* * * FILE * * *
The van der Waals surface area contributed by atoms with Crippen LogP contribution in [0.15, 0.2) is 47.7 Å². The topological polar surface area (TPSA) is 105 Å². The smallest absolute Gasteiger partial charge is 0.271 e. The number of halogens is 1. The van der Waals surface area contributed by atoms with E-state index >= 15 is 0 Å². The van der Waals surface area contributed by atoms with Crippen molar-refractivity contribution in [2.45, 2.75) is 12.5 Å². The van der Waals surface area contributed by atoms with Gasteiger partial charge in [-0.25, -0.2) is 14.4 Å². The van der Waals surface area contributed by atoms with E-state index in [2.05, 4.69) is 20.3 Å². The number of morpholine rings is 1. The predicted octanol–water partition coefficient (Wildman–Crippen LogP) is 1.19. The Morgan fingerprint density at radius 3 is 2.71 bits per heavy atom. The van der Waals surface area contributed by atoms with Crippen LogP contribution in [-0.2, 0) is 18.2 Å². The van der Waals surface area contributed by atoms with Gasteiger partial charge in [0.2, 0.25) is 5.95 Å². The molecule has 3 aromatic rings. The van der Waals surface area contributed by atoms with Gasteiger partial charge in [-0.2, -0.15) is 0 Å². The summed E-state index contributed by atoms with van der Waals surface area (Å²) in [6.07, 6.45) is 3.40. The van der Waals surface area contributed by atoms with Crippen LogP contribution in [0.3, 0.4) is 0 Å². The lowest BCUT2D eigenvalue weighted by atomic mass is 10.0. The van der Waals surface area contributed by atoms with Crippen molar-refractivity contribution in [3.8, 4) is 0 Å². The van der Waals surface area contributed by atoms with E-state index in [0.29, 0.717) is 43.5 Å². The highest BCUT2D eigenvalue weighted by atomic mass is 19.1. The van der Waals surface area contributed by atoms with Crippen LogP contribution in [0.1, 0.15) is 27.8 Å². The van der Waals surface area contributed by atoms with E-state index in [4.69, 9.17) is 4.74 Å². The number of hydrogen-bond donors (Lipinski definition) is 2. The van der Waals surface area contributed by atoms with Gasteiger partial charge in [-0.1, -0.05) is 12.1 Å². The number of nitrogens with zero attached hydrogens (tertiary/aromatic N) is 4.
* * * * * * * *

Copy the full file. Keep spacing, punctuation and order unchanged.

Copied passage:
The van der Waals surface area contributed by atoms with Crippen LogP contribution in [0.15, 0.2) is 47.7 Å². The topological polar surface area (TPSA) is 105 Å². The smallest absolute Gasteiger partial charge is 0.271 e. The number of halogens is 1. The van der Waals surface area contributed by atoms with E-state index >= 15 is 0 Å². The van der Waals surface area contributed by atoms with Crippen molar-refractivity contribution in [2.45, 2.75) is 12.5 Å². The van der Waals surface area contributed by atoms with Gasteiger partial charge in [-0.25, -0.2) is 14.4 Å². The van der Waals surface area contributed by atoms with E-state index in [2.05, 4.69) is 20.3 Å². The number of morpholine rings is 1. The predicted octanol–water partition coefficient (Wildman–Crippen LogP) is 1.19. The Morgan fingerprint density at radius 3 is 2.71 bits per heavy atom. The van der Waals surface area contributed by atoms with Crippen LogP contribution in [-0.2, 0) is 18.2 Å². The van der Waals surface area contributed by atoms with Gasteiger partial charge in [0.2, 0.25) is 5.95 Å². The molecule has 3 aromatic rings. The van der Waals surface area contributed by atoms with Gasteiger partial charge in [-0.2, -0.15) is 0 Å². The summed E-state index contributed by atoms with van der Waals surface area (Å²) in [6.07, 6.45) is 3.40. The van der Waals surface area contributed by atoms with Crippen LogP contribution in [0.3, 0.4) is 0 Å². The lowest BCUT2D eigenvalue weighted by atomic mass is 10.0. The van der Waals surface area contributed by atoms with Crippen molar-refractivity contribution in [3.8, 4) is 0 Å². The van der Waals surface area contributed by atoms with E-state index in [0.29, 0.717) is 43.5 Å². The highest BCUT2D eigenvalue weighted by atomic mass is 19.1. The van der Waals surface area contributed by atoms with Crippen LogP contribution in [0.1, 0.15) is 27.8 Å². The van der Waals surface area contributed by atoms with E-state index in [4.69, 9.17) is 4.74 Å². The number of hydrogen-bond donors (Lipinski definition) is 2. The van der Waals surface area contributed by atoms with Gasteiger partial charge in [-0.1, -0.05) is 12.1 Å². The number of nitrogens with zero attached hydrogens (tertiary/aromatic N) is 4.